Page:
# Purpose of Services

Probably the easiest way to describe the concept of a service within layline.io, is to claim that Services that of an external function calls. Very similar to the notion of web services. Such a function call can read or write data, or for example call an actual web service, and more.

Services provide access to specific types of interfaces. There is for example a Service specialized on conversing with JDBC compatible databases. Another type of Service is specialized on Aerospike NoSQL storage, and yet another one for dealing with HTTP/S calls, etc.

# How to put Services to work

# Showcase

To explain how it all works together, we will construct an example. In this example we are processing telecommunication usage data. This usage data carries information which we will use to retrieve associated call type data from a database and enrich the usage data with that extra information.

Conceptually, this is what it looks like:

Service example (Service Introduction)

What's happening here, is that a Processor (JavaScript Processor in image) makes use of a Service (JDBC Service in image) in a request/response pattern.

Services are usually used from within Javascript Processor Assets.

# Service configuration

First we define a service which accesses a JDBC database that holds the desired information.

JDBC Name ad Description (Service Introduction)

We then tell the JDBC Service how to connect to the database (differs based on service type):

JDBC Connection parameters (Service Introduction)

Next we create a function GetCallTypeData which retrieves a number of fields for a given CallType. The CallType by which we query the data from the database is contained in the telecoms usage data which is processed by the Workflow.

JDBC Service Function and SQL (Service Introduction)

In the image you can see the related SQL-Statement. In line 3 we see the bind variable ":CallType" which must be filled for each usage data record processed. We will see how this works when look at the JavaScript Processor which invokes this Service.

This should be good enough explanation on how to set up this example Service. There is more to it which you can look up in the documentation of the specific service.

# Using the Service

Now that we have set up the JDBC Service we can learn how it can be used. In the example, a JavaScript Processor in the Workflow will use the JDBC Service and invoke the function GetCallTypeData to get the related information from the database.

Let's give it a name:

JavaScript Processor Name (Service Introduction)

We then tell the JavaScript Processor to use the Service which we have defined above. Unless we create this link in this way, we will be unable to reference the Service from within a Script:

Linking Service to Processor (Service Introduction)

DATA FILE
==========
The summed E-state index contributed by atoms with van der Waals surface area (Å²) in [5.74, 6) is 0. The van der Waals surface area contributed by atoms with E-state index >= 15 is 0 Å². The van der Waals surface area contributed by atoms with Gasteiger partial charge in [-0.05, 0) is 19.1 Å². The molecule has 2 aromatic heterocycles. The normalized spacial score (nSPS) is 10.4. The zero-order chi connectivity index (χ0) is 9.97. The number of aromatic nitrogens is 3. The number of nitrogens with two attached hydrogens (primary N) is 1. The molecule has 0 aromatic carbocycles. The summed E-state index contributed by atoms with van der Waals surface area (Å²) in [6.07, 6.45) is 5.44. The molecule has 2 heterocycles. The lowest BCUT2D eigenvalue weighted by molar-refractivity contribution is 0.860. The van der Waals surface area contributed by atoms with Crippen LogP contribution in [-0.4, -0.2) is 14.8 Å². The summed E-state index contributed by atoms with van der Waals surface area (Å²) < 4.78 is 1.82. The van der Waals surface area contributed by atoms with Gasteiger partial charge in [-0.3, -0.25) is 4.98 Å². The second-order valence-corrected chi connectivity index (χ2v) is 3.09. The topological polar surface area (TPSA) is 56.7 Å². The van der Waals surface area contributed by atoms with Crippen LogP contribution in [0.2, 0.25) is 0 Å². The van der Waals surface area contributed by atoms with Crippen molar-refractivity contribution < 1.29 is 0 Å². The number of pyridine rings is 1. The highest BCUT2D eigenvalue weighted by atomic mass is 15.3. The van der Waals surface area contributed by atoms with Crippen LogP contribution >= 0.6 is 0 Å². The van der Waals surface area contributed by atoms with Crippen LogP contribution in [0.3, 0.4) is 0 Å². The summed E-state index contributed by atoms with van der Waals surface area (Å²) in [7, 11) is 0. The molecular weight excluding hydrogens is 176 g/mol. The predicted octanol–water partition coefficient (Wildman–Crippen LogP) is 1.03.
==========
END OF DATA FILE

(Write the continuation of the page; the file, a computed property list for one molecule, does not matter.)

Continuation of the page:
Note that we have to give the linke a logical name by which we reference the Service in the Script. This needs to be unique in case we link multiple different services to this same Processor. In our example we simply use the name of the linked Service also as the logical name ("ReferenceDataService").

We can now use the Service and the function which we have defined therein from within the JavaScript script:

Using a Service (Service Introduction)

 * Retrieve call type name from database by its call type
function getCallTypeNameByCallType (callType) {
    let callTypeName = null;

    // This is where we invoke the Service function.
    // We pass the bind variable as a property within an object which we pass like so: {CallType: callType}.
    // Make sure that the property name (CallType) is the same as defined in the Service. 
    const callTypeResult = services.ReferenceDataService.GetCallTypeData({CallType: callType});
    // We then receive the result as an object.
    // The structure of which is:
    // callTypeResult: {
    //     data: [
    //         property1: value1,
    //         property2: value2,
    //         ...
    //         propertyn: valuen,
    //     ]
    // }
    if (callTypeResult && callTypeResult.data.length > 0) {
        callTypeName = callTypeResult.data[0].Description;
    } else {
        callTypeName = 'NA';

    processor.logInfo('callType: ' + callType + ' --> callTypeName: ' + callTypeName ); // DEBUG

    return callTypeName;

# Summary

In principle, this is how Services work and are being used.

It is important to know, that there may be slight variances between the different types of services. For example the return values of function calls may differ as well as how to reference function names, etc. This will be outlined in the documentation for each Service.

Can't find what you are looking for?

Please note, that the creation of the online documentation is Work-In-Progress. It is constantly being updated. Should you have questions or suggestions, please don't hesitate to contact us at support@layline.io.

Last Updated: 8/1/2022, 11:41:40 AM